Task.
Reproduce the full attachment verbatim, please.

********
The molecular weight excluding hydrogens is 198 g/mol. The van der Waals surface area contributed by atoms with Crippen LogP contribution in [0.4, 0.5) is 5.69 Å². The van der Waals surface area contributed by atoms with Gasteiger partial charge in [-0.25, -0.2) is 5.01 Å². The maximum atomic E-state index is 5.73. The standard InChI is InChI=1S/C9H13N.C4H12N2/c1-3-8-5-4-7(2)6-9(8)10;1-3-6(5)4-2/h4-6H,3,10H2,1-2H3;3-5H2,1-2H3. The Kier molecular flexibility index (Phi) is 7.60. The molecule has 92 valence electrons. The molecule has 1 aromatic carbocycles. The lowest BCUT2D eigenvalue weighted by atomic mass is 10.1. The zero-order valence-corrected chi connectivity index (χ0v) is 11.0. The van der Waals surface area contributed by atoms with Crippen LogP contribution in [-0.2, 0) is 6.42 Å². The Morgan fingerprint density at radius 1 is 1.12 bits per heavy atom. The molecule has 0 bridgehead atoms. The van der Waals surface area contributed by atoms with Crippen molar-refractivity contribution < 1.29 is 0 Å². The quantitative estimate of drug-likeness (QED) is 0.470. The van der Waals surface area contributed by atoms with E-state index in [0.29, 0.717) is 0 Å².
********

The molecular weight excluding hydrogens is 198 g/mol. The van der Waals surface area contributed by atoms with Crippen LogP contribution in [0.4, 0.5) is 5.69 Å². The van der Waals surface area contributed by atoms with Gasteiger partial charge in [-0.25, -0.2) is 5.01 Å². The maximum atomic E-state index is 5.73. The standard InChI is InChI=1S/C9H13N.C4H12N2/c1-3-8-5-4-7(2)6-9(8)10;1-3-6(5)4-2/h4-6H,3,10H2,1-2H3;3-5H2,1-2H3. The Kier molecular flexibility index (Phi) is 7.60. The molecule has 92 valence electrons. The molecule has 1 aromatic carbocycles. The lowest BCUT2D eigenvalue weighted by atomic mass is 10.1. The zero-order valence-corrected chi connectivity index (χ0v) is 11.0. The van der Waals surface area contributed by atoms with Crippen LogP contribution in [-0.2, 0) is 6.42 Å². The Morgan fingerprint density at radius 1 is 1.12 bits per heavy atom. The molecule has 0 bridgehead atoms. The van der Waals surface area contributed by atoms with Crippen molar-refractivity contribution < 1.29 is 0 Å². The quantitative estimate of drug-likeness (QED) is 0.470. The van der Waals surface area contributed by atoms with E-state index in [0.29, 0.717) is 0 Å².